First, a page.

The chancellor has revived the Thatcherite ploy that successfully blamed the inflation caused by oil shocks in the 1970s on high public spending
Just as Russian tanks were starting to roll into Ukraine, Rishi Sunak revealed himself to be a Thatcherite in trainers. His Mais lecture last month was a paean to his heroine’s philosophy. Yet the past decade has shown this creed to have been a failure in the light of its original aims. It has not increased productivity. It has not led to lower inflation. It has not seen the national debt fall. Mr Sunak says the problem is that businesses won’t invest – yet why would they if sales are drying up? Thatcherism’s economic legacy has seen wages stagnate, insecure work increase and the government starved of resources.
Rather than rethink, Mr Sunak dug his heels in. In his speech he called for a “new culture of enterprise” and lower taxes to promote growth. But this has been on the song sheet of every chancellor since 1979. Mr Sunak may be reverting to type because of a largely forgotten component of Thatcherism that may prove useful in the years ahead. Margaret Thatcher came to power after a decade of economic problems. In the 1970s, these were captured by the portmanteau “stagflation” to describe what happened when high unemployment and high inflation rates occurred simultaneously. In most nations, the double-digit inflation of the 1970s was caused by oil shocks. Thatcherism’s insight was to shift blame for price rises away from commodity producers to high public spending.
Mr Sunak faces a not dissimilar situation as the cost of fuel and food surges. Things are getting more expensive. Either the government or households or companies or some mixture of the three will pick up the tab. The chancellor’s lecture outlines an anti-state, pro-corporate political programme that could be sustained while household finances deteriorate. This may be framed as the price the British public must pay to defeat Vladimir Putin. The Resolution Foundation forecasts that higher than expected inflation will see a typical household’s income drop by £1,000 this year – the biggest real-terms fall in incomes since the mid-1970s. But this is unnecessary suffering. Mr Putin won’t be defeated by such needless pieties.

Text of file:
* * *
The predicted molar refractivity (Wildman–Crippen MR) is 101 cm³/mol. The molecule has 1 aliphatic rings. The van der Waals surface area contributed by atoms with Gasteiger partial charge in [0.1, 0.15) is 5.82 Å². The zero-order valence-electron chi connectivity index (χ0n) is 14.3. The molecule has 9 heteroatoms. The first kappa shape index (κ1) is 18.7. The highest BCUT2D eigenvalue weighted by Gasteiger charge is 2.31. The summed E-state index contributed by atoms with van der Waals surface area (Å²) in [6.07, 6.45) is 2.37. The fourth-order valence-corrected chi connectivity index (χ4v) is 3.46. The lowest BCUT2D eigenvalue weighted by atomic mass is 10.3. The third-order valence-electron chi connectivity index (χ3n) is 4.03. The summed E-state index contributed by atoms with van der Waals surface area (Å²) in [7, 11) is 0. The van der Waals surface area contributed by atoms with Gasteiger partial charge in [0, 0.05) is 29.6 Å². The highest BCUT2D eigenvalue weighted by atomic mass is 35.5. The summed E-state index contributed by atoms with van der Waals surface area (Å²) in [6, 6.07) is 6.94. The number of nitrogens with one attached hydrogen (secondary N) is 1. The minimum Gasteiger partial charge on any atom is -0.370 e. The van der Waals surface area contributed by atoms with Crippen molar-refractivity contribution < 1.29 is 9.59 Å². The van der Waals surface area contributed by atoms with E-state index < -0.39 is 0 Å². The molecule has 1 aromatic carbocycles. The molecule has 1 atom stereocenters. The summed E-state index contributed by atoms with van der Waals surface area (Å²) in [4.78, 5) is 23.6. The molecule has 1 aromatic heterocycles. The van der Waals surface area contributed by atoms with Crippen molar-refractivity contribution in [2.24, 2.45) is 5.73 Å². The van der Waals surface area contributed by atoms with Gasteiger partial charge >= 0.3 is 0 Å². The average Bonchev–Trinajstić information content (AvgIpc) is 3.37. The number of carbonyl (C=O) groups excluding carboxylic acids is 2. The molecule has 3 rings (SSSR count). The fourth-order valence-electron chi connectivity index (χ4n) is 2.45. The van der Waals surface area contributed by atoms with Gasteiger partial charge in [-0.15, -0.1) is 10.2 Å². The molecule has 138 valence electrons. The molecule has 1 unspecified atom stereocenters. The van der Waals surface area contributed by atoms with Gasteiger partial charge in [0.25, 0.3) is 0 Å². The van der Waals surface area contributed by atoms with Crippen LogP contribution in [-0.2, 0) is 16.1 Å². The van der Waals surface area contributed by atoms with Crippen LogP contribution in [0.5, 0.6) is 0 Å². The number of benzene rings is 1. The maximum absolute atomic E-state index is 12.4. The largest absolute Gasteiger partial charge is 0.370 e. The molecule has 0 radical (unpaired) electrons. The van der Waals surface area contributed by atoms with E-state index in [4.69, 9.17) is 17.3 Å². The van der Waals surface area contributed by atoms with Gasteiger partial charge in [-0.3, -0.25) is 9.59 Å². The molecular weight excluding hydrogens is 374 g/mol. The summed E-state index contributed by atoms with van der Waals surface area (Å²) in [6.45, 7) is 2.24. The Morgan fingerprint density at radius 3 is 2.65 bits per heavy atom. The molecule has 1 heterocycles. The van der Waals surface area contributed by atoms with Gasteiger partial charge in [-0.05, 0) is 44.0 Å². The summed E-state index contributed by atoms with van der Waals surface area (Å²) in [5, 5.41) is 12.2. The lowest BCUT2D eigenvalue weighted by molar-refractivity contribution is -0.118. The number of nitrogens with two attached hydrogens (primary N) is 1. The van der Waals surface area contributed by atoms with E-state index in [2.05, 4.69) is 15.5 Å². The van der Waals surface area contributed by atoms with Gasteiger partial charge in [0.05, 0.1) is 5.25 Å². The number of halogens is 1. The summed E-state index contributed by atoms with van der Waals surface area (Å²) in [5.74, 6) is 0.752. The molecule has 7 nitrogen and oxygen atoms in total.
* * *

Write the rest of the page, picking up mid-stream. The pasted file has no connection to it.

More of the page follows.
The budget is set for 23 March. Mr Sunak should act before then and set out how he intends to deal with falling living standards. There are plenty of good ideas around. Instead of offering more tax deductions for companies, Mr Sunak ought to take a leaf out of Labour’s book and impose a one-off windfall tax on oil companies to fund lower bills for consumers. He needs to be more generous to help with gas bills in the face of soaring wholesale prices, especially for poorer families. The government should uprate benefits in line with higher inflation costs so that workers and pensioners are protected from a potential £10bn real-terms loss. Ministers could, as suggested by the Institute for Public Policy Research, protect incomes by raising the minimum wage level or paying public sector staff more.
Now is not the time for ideological peacocking. There is no place for balanced budgets today. Hiking interest rates will not bring down inflation caused by disruptions to supply. Price rises will end when their sources – found in the post-pandemic disorder and war in Ukraine – subside. The UK needs energy security, not worker insecurity.
There are enough onshore wind and solar projects granted planning permission to make up for the shortfall caused by banning Russian energy imports. But ministers have yet to back them. Mr Sunak should adjust his policies in the light of developing circumstances. To ignore what is happening and go on as before might be acceptable if the basic premises upon which his policy is founded were right. But they are wrong and are damaging Britain.
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